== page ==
On 9 March, the Polish Senate adopted a resolution calling on the countries of the European Union to support the accelerated process of Ukraine's accession to the EU with 93 votes in favor. "Ukrainian society has undoubtedly proved that it is ready to be part of a united Europe and ready to pay with blood for devotion to European values. Ukrainian soldiers, defending the borders of their country, protect the whole of Europe," the document reads.

Presentation of the EU membership questionnaire on 8 April 2022, by the President of the European Commission von der Leyen and the President of Ukraine Volodymyr Zelenskyy.

On 8 April, Commission President von der Leyen, after visiting Bucha in the aftermath of a massacre there, visited Kyiv and met with President Zelenskyy. Von der Leyen presented Zelenskyy with the legislative questionnaire to begin Ukraine's application and offered to fast-track the process.[5] Borrell announced that the EU delegation to Ukraine, headed by Matti Maasikas, will return to Kyiv after it was evacuated at the outbreak of war.[62] On 17 April, Ukraine responded to the first part of the legislative questionnaire,[63] while it responded to the second and final part on 9 May.[6]

Candidacy

According to Olha Stefanishyna, the Ukrainian Deputy Prime Minister for European and Euro-Atlantic Integration, three EU countries opposed granting candidate status to Ukraine; according to Bloomberg, the Netherlands and Denmark were two of them. Germany offered to give Ukraine a conditional status, under promises to fulfill certain requirements.[64]

On 29 May, in order to support Ukraine's accession to the EU, in particular to obtain the status of a candidate for membership in the European Union,[65] the Government of Ukraine launched a communication campaign "Embrace Ukraine. Strengthen the Union" set for 25–26 June.[66][67]

After a meeting with Volodymyr Zelenskyy on 16 June in Kyiv, the leaders of Germany, Italy, Romania and France called for immediate candidate status for EU membership for Ukraine.[68] Federal Chancellor of Germany Olaf Scholz noted that Ukraine's further movement into the EU, if all countries agree to grant it candidate status, depends on its own efforts.[69] Separately, French President Emmanuel Macron explained that the visit to Ukraine of the leaders of the three largest EU economies - Germany, Italy and France, as well as the President of Romania was aimed at creating unanimity in the European Union regarding Ukraine's first step towards accession, which is the granting of candidate status: it was accepted the decision to grant Ukraine candidate status without additional conditions, but then to impose conditions on reforms at all subsequent stages.[70]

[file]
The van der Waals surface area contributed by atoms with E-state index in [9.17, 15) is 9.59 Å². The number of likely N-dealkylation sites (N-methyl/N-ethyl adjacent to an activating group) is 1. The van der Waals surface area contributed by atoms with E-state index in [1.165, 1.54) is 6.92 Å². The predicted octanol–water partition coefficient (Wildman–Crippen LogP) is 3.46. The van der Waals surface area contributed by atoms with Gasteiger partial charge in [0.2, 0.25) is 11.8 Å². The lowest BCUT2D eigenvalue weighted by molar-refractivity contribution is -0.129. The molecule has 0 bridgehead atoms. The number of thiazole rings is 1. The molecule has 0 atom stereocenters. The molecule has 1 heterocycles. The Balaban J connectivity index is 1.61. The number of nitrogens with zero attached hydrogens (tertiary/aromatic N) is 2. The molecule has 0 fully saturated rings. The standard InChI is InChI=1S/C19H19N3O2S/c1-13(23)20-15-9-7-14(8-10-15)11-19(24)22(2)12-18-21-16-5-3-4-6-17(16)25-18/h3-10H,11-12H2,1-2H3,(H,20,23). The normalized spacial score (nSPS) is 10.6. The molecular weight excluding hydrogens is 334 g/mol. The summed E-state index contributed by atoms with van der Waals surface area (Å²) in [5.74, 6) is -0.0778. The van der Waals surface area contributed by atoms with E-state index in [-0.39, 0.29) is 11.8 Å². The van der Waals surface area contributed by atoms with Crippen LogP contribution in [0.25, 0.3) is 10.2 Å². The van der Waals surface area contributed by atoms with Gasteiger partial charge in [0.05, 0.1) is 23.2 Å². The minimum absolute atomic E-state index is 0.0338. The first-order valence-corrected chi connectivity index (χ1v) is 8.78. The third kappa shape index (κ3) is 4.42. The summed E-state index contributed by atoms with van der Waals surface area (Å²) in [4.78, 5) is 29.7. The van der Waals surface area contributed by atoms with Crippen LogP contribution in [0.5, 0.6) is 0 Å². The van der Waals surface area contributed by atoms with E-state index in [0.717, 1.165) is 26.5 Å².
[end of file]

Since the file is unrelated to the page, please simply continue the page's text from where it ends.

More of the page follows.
On 17 June, Foreign Minister Jeppe Kofod said that the Danish government is ready to support granting Ukraine candidate status for EU accession if the European Commission provides a positive recommendation.[71] The Netherlands on the same day appealed to the European Commission with a call to carefully prescribe the conditions for Ukraine's further approach to EU membership. In particular, the European Commission is called upon to prescribe in its conclusion what reforms Ukraine will have to implement in the future. The Netherlands provided a detailed description of what they consider to be the essential criteria.[72][73]

The flag of Europe being brought into the hall of the Verkhovna Rada on 1 July 2022. The event shares similar connotations with the introduction of the flag of Ukraine after the declaration of Independence of Ukraine.

Also on 17 June, the European Commission recommended that the European Council grant Ukraine the perspective to become a member of the European Union and candidate status for accession.[7][8][29] Simultaneously with the recommendation to approve the candidate status, the Commission listed seven required reforms to be implemented by Ukraine:[74]

  1. reform of the Constitutional Court;
  2. continuation of judicial reform;
  3. anti-corruption, including the appointment of the head of the SAPO;
  4. anti-money laundering;
  5. implementation of the anti-oligarchic law, including recommendations of the Venice Commission;
  6. harmonization of audio-visual media legislation with that of the European Union;
  7. change in legislation on national minorities.

On 23 June, the European Parliament adopted a resolution calling for the immediate granting of candidate status for membership of the European Union to Ukraine and Moldova, as well as to support the European perspective for Georgia.[9][10] On the same day, the European Council granted Ukraine the status of a candidate for accession to the European Union,[11] contingent on meeting the seven required reforms.[75]

Progress on seven required reforms
Criterion Jun 2023[76] Nov 2023[77]: 9–11 
1. Constitutional Court Good progress Completed